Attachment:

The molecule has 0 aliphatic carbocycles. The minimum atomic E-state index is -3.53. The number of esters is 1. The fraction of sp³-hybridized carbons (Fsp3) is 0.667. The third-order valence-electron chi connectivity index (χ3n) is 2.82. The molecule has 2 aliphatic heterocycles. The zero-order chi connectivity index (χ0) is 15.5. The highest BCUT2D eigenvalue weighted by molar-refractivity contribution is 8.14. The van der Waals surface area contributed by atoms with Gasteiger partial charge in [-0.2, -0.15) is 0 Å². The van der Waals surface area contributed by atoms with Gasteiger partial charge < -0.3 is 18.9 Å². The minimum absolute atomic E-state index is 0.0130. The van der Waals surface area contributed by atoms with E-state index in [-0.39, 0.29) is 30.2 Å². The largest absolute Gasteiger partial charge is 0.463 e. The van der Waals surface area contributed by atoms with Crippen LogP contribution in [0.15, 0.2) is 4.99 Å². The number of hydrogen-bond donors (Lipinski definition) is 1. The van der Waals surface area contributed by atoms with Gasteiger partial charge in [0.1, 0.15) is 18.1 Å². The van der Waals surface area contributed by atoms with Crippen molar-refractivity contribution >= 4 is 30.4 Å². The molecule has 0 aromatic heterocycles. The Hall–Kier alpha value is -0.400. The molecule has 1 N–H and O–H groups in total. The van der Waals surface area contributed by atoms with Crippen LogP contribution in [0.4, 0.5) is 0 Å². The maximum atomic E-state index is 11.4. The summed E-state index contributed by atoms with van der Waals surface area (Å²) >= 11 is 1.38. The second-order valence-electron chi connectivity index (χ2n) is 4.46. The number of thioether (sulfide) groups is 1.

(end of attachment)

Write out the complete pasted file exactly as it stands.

The molecule has 0 aliphatic carbocycles. The minimum atomic E-state index is -3.53. The number of esters is 1. The fraction of sp³-hybridized carbons (Fsp3) is 0.667. The third-order valence-electron chi connectivity index (χ3n) is 2.82. The molecule has 2 aliphatic heterocycles. The zero-order chi connectivity index (χ0) is 15.5. The highest BCUT2D eigenvalue weighted by molar-refractivity contribution is 8.14. The van der Waals surface area contributed by atoms with Gasteiger partial charge in [-0.2, -0.15) is 0 Å². The van der Waals surface area contributed by atoms with Gasteiger partial charge < -0.3 is 18.9 Å². The minimum absolute atomic E-state index is 0.0130. The van der Waals surface area contributed by atoms with E-state index in [-0.39, 0.29) is 30.2 Å². The largest absolute Gasteiger partial charge is 0.463 e. The van der Waals surface area contributed by atoms with Crippen LogP contribution in [0.15, 0.2) is 4.99 Å². The number of hydrogen-bond donors (Lipinski definition) is 1. The van der Waals surface area contributed by atoms with Gasteiger partial charge in [0.1, 0.15) is 18.1 Å². The van der Waals surface area contributed by atoms with Crippen molar-refractivity contribution >= 4 is 30.4 Å². The molecule has 0 aromatic heterocycles. The Hall–Kier alpha value is -0.400. The molecule has 1 N–H and O–H groups in total. The van der Waals surface area contributed by atoms with Crippen LogP contribution in [0.4, 0.5) is 0 Å². The maximum atomic E-state index is 11.4. The summed E-state index contributed by atoms with van der Waals surface area (Å²) >= 11 is 1.38. The second-order valence-electron chi connectivity index (χ2n) is 4.46. The number of thioether (sulfide) groups is 1.